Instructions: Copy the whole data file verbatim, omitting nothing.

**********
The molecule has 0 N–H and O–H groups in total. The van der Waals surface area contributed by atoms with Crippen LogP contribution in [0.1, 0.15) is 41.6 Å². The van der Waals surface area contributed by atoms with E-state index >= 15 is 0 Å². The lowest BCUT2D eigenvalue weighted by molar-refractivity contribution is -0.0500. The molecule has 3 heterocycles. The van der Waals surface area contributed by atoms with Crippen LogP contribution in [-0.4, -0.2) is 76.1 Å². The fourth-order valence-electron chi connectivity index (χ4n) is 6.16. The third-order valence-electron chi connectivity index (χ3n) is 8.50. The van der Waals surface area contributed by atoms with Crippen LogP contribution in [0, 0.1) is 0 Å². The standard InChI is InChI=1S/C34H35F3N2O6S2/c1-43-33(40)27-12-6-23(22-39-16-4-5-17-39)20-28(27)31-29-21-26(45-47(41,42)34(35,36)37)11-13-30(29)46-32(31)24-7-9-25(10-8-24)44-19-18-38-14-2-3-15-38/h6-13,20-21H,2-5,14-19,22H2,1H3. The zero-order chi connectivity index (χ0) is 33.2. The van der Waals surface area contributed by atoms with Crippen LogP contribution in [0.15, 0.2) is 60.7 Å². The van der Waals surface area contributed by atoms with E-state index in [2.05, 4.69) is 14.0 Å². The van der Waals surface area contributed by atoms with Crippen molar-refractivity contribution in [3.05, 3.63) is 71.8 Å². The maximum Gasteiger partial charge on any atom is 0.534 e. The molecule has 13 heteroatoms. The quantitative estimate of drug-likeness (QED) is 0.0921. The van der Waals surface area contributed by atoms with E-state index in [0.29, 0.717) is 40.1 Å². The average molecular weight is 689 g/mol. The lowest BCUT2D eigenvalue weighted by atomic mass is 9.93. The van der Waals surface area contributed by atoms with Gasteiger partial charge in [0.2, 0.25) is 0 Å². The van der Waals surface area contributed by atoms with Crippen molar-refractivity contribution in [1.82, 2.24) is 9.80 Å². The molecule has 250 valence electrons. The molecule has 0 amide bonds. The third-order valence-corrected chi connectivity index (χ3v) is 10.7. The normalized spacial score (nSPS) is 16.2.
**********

The molecule has 0 N–H and O–H groups in total. The van der Waals surface area contributed by atoms with Crippen LogP contribution in [0.1, 0.15) is 41.6 Å². The van der Waals surface area contributed by atoms with E-state index >= 15 is 0 Å². The lowest BCUT2D eigenvalue weighted by molar-refractivity contribution is -0.0500. The molecule has 3 heterocycles. The van der Waals surface area contributed by atoms with Crippen LogP contribution in [-0.4, -0.2) is 76.1 Å². The fourth-order valence-electron chi connectivity index (χ4n) is 6.16. The third-order valence-electron chi connectivity index (χ3n) is 8.50. The van der Waals surface area contributed by atoms with Crippen LogP contribution in [0, 0.1) is 0 Å². The standard InChI is InChI=1S/C34H35F3N2O6S2/c1-43-33(40)27-12-6-23(22-39-16-4-5-17-39)20-28(27)31-29-21-26(45-47(41,42)34(35,36)37)11-13-30(29)46-32(31)24-7-9-25(10-8-24)44-19-18-38-14-2-3-15-38/h6-13,20-21H,2-5,14-19,22H2,1H3. The zero-order chi connectivity index (χ0) is 33.2. The van der Waals surface area contributed by atoms with Crippen LogP contribution in [0.15, 0.2) is 60.7 Å². The van der Waals surface area contributed by atoms with E-state index in [2.05, 4.69) is 14.0 Å². The van der Waals surface area contributed by atoms with Crippen molar-refractivity contribution in [3.05, 3.63) is 71.8 Å². The maximum Gasteiger partial charge on any atom is 0.534 e. The molecule has 13 heteroatoms. The quantitative estimate of drug-likeness (QED) is 0.0921. The van der Waals surface area contributed by atoms with E-state index in [0.29, 0.717) is 40.1 Å². The average molecular weight is 689 g/mol. The lowest BCUT2D eigenvalue weighted by atomic mass is 9.93. The van der Waals surface area contributed by atoms with Gasteiger partial charge in [0.2, 0.25) is 0 Å². The van der Waals surface area contributed by atoms with Crippen molar-refractivity contribution in [1.82, 2.24) is 9.80 Å². The molecule has 250 valence electrons. The molecule has 0 amide bonds. The third-order valence-corrected chi connectivity index (χ3v) is 10.7. The normalized spacial score (nSPS) is 16.2.